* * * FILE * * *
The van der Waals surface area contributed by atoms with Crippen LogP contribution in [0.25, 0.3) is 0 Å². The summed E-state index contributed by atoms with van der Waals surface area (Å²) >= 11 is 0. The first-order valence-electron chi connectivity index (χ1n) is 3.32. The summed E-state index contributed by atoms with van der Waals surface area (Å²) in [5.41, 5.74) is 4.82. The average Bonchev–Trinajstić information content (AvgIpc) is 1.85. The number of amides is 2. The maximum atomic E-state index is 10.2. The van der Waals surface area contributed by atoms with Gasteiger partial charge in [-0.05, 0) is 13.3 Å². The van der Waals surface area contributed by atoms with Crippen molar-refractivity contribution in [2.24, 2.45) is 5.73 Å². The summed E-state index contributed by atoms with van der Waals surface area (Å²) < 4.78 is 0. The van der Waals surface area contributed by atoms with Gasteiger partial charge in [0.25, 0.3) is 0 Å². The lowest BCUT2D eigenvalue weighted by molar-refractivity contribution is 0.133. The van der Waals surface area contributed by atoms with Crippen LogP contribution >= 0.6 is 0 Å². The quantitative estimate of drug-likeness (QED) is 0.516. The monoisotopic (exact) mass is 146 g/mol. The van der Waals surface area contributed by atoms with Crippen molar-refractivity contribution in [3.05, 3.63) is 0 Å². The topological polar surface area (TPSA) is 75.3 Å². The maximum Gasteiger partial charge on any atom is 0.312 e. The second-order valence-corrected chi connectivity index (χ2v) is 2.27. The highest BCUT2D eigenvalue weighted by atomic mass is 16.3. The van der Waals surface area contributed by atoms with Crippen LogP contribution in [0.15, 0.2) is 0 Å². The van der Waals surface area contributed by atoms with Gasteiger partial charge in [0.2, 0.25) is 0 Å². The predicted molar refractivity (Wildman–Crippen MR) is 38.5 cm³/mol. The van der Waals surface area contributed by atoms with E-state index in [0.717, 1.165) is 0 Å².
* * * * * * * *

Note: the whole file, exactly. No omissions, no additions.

The van der Waals surface area contributed by atoms with Crippen LogP contribution in [0.25, 0.3) is 0 Å². The summed E-state index contributed by atoms with van der Waals surface area (Å²) >= 11 is 0. The first-order valence-electron chi connectivity index (χ1n) is 3.32. The summed E-state index contributed by atoms with van der Waals surface area (Å²) in [5.41, 5.74) is 4.82. The average Bonchev–Trinajstić information content (AvgIpc) is 1.85. The number of amides is 2. The maximum atomic E-state index is 10.2. The van der Waals surface area contributed by atoms with Gasteiger partial charge in [-0.05, 0) is 13.3 Å². The van der Waals surface area contributed by atoms with Crippen molar-refractivity contribution in [2.24, 2.45) is 5.73 Å². The summed E-state index contributed by atoms with van der Waals surface area (Å²) < 4.78 is 0. The van der Waals surface area contributed by atoms with Gasteiger partial charge in [0.25, 0.3) is 0 Å². The lowest BCUT2D eigenvalue weighted by molar-refractivity contribution is 0.133. The van der Waals surface area contributed by atoms with Crippen LogP contribution >= 0.6 is 0 Å². The quantitative estimate of drug-likeness (QED) is 0.516. The monoisotopic (exact) mass is 146 g/mol. The van der Waals surface area contributed by atoms with Crippen molar-refractivity contribution in [3.05, 3.63) is 0 Å². The topological polar surface area (TPSA) is 75.3 Å². The maximum Gasteiger partial charge on any atom is 0.312 e. The second-order valence-corrected chi connectivity index (χ2v) is 2.27. The highest BCUT2D eigenvalue weighted by atomic mass is 16.3. The van der Waals surface area contributed by atoms with Crippen LogP contribution in [0.15, 0.2) is 0 Å². The van der Waals surface area contributed by atoms with Gasteiger partial charge in [0.2, 0.25) is 0 Å². The predicted molar refractivity (Wildman–Crippen MR) is 38.5 cm³/mol. The van der Waals surface area contributed by atoms with E-state index in [0.717, 1.165) is 0 Å².